Tuesday, 15 March 2011

Cycling my 21st Argus Cycle Tour...

The Cape Argus Pick ‘n Pay Cycle Tour is one of the world’s most scenic cycle races. Held on the second Sunday of March every year in Cape Town, it takes in a breathtaking trip around the Cape Peninsula. With over 35,000 participants from all walks of life, each individually timed, it holds the honour of being the world’s largest timed cycling event.

This year, the 34th Cape Argus Pick ‘n Pay Cycle Tour was held on the 13th of March and the 110 kilometre route was won in a time of 2 hours 32 minutes and 10 seconds by Tyler Day of Team Bonitas Medscheme. While the professionals may blitz the route, it is the social riders whose day it really is. The professionals leave at 06h15 while the last group leaves at around 10h00.

The sixty or so groups, containing roughly seven hundred cyclists each, leave at three minute intervals and, with each rider having seven hours to complete the event, there is ample time to enjoy the scenery. I used to be one of those cyclists who wouldn't look at the scenery, because it was simply too dangerous. This was when I would start up front in the faster groups; the groups that contain the ardent cycling enthusiasts. However, nowadays I have rediscovered the social side of cycling. I find the racing itself simply too dangerous. I take it easy, soak up the scenery and talk to people along the route. And, more importantly, for the fourth year running I cycled to create awareness for Mercy Ships – in Mercy Ships cycling kit and with a large flag mounted on my bike.

It is waiting for the 45 minutes in my start group that I realize that this is it. I don’t know what it is, but there is something about it that strikes something emotional deep down inside me. This is the Argus. It’s not as if my life revolves around the Argus, but the Argus is the pinnacle of the South African cycling season – and a Crawford family tradition. After the start, there is no time for nerves or emotions. Once the race has started, all your training and pre-race strategy is simply theory. It is now the time to put that theory into practice. It’s time to cycle the Argus.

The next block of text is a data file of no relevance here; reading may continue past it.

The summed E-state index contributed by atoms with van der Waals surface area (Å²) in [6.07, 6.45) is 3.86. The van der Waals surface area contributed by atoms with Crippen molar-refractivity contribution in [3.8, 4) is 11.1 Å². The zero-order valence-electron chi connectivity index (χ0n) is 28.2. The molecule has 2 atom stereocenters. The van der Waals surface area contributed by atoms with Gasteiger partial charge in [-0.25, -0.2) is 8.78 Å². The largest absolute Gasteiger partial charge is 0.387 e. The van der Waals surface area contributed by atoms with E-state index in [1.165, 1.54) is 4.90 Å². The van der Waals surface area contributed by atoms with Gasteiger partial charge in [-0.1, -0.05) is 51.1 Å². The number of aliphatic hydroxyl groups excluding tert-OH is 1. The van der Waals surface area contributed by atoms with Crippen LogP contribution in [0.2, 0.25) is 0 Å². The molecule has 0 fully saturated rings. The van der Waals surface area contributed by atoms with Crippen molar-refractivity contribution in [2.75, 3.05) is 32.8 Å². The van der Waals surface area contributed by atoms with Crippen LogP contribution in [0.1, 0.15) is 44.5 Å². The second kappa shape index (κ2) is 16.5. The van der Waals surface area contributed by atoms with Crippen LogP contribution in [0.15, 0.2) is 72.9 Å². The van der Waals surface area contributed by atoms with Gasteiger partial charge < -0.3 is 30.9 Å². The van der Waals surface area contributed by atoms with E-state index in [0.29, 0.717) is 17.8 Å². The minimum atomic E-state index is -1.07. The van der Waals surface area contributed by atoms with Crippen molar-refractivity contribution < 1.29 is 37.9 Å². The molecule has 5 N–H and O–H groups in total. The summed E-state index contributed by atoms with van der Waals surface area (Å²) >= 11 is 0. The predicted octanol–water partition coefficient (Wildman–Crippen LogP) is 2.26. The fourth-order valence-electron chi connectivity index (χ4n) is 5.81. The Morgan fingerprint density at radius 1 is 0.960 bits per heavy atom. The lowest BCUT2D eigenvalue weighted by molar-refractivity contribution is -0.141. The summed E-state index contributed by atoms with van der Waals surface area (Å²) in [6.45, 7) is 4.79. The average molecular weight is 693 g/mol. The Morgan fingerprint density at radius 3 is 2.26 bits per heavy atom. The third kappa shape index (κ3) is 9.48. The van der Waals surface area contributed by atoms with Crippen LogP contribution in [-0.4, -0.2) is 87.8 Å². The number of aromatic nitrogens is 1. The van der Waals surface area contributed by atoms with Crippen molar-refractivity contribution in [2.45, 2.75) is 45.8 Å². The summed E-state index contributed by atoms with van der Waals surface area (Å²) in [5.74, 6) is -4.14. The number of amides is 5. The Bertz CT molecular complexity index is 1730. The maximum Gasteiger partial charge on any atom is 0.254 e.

All of us have our own personal goals – be it to beat one’s best, or simply to finish – and this year was a perfect one to set a good time and enjoy the ride as well. I have been cycling this race since I was seven and now, participating in my 21st tour, I can’t remember a day so perfect. The temperature didn't get much beyond the mid-20s (Celcius) and there was a light breeze blowing off the coast along much of the route. My Dad, Mom, brother and myself all started together this year – and my Dad, brother and I rode the whole route together from start to finish. Our strategy was simple. Cycle the flats together in the bunches, and then on the climbs go at our own speed and regroup at the top of each climb. It worked really well, since we are currently all evenly matched in terms of fitness.

The Cycle Tour swings out of Cape Town's CBD and heads along Eastern Boulevard towards the first climb of Edinburgh Drive – also known as Wynberg Hill. This is a climb that, despite its gradual gradient and rather short length, has the ability of separating the packs. Having come after around fifteen kilometres, it can be brutal. If you haven’t warmed up and aren’t in a comfortable gear yet, you can be left behind. The important thing is to position yourself near the front of the group just before the climb, so as to allow yourself to still be in touch when you go over the top.

The Tour then heads onto the long fast stretch of road called the Blue Route. The faster groups go at speeds of between 40 and 50km/h and the professionals touch 60km/h. One wrong move and the whole pack can be brought down. Concentration is, therefore, key.